Like most people who grew up when what is now called “classic rock” was new, I’ve grown accustomed to hearing some very incongruous music in public places. I think it was back in the ‘70s when I first heard an easy-listening instrumental version of a Dylan song in the background music of a dentist’s office or a shopping mall. It’s still a bit amusing to hear something that was rebellious and subversive in its day so domesticated, like hearing a Black Sabbath riff from a high school band at a football game (very common). But it’s not usually a shock anymore.
One night in the grocery store back in 2006, though, I was shocked. I realized I was hearing “Pictures of You,” from The Cure’s Disintegration, a sad song from an album which would surely be among the candidates for saddest pop album ever made. If I were the only voter in that poll, Disintegration wouldn’t win—it would come in behind the Julee Cruise/David Lynch/Angelo Badalamenti collaboration Floating Into the Night, which is the saddest pop music I’ve ever heard, too sad for me to listen to very often. But Disintegration would definitely be in the top ten or so.
So I stood there in front of the dog food, half-hypnotized by “Pictures of You,” then began to smile when I thought about what the CEO of Food World might think about a store providing these lyrics as an accompaniment to the grocery shopping experience:
fallen into my arms
crying for the death of your heart
You were stone-white, so delicate,
lost in the cold,
you were always so lost in the dark
On the album, "Pictures of You" is 7 1/2 minutes long. A single, two minutes shorter, was fairly successful. This is the single version. If I remember correctly, the biggest difference is in the length of the instrumental intro, which I think is very effective in establishing an atmosphere before the vocal begins. But the single version is good enough to give you a feel for it:
Disintegration was released in 1989. As with Jane Siberry's The Walking, my acquaintance with Disintegration came by way of a younger co-worker at the time, who made me a mixtape of then-contemporary music in the generally goth-industrial sort of vein. If I remember correctly, the track "Plainsong" from Disintegration was the first thing on the tape, as it is on the album, and it very effectively sets the mood: a long dirge-like thing, mostly instrumental with some half-mumbled words of which "so cold" are the most distinct.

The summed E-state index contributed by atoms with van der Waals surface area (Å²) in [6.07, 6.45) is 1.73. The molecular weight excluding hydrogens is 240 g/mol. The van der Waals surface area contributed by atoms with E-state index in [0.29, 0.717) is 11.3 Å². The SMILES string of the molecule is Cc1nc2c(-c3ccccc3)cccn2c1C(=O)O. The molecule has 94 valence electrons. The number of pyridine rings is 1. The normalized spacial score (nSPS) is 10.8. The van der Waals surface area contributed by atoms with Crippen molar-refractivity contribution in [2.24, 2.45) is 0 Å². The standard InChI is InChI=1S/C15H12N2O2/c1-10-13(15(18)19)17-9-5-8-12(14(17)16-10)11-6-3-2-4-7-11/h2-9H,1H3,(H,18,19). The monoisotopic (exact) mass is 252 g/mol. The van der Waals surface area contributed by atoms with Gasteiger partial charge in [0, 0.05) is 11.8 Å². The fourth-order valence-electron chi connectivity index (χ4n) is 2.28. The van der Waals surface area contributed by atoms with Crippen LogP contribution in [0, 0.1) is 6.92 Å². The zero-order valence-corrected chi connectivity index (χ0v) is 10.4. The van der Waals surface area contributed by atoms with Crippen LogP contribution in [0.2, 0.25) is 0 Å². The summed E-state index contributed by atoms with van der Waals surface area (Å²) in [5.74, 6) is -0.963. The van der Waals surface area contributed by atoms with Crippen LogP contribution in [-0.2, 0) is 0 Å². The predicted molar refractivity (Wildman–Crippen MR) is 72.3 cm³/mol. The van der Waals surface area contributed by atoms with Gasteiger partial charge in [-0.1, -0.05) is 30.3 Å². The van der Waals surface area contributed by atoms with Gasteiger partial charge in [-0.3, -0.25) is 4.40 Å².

There was a lot of good stuff on that tape, including at least one group who will appear later in this series. And I think it also included "Fascination Street," a darkly catchy picture of the night-club party life as a sort of dance of death: "Let's move to the beat like we know that it's over."
I find it amusing that the ghoulish-looking singer, who is also the main writer, is named Robert Smith.
A couple of years later my old friend Robert (not Smith), with whom I'd always shared a definite leaning toward the melancholy, sent me a tape of the whole album, and I found that I liked it a great deal, and moreover that it's one of those pop albums that carries a definite sense of unity. It's a unity of gloom, very effectively portrayed, and insistently melodic. It manages to sustain a basically similar style and sound through its hour-plus length without becoming monotonous. As I tend to find CDs (that is, albums originally produced for CD) too long, this is a relatively unusual thing for me to say. (I did eventually buy the CD.)
Toward the end, the 8-minute-plus title song gives us a picture of "stains on the carpet and stains on the memory." Enjoy!
--Mac is the proprietor of this blog. This is a somewhat expanded version of a post from 2006.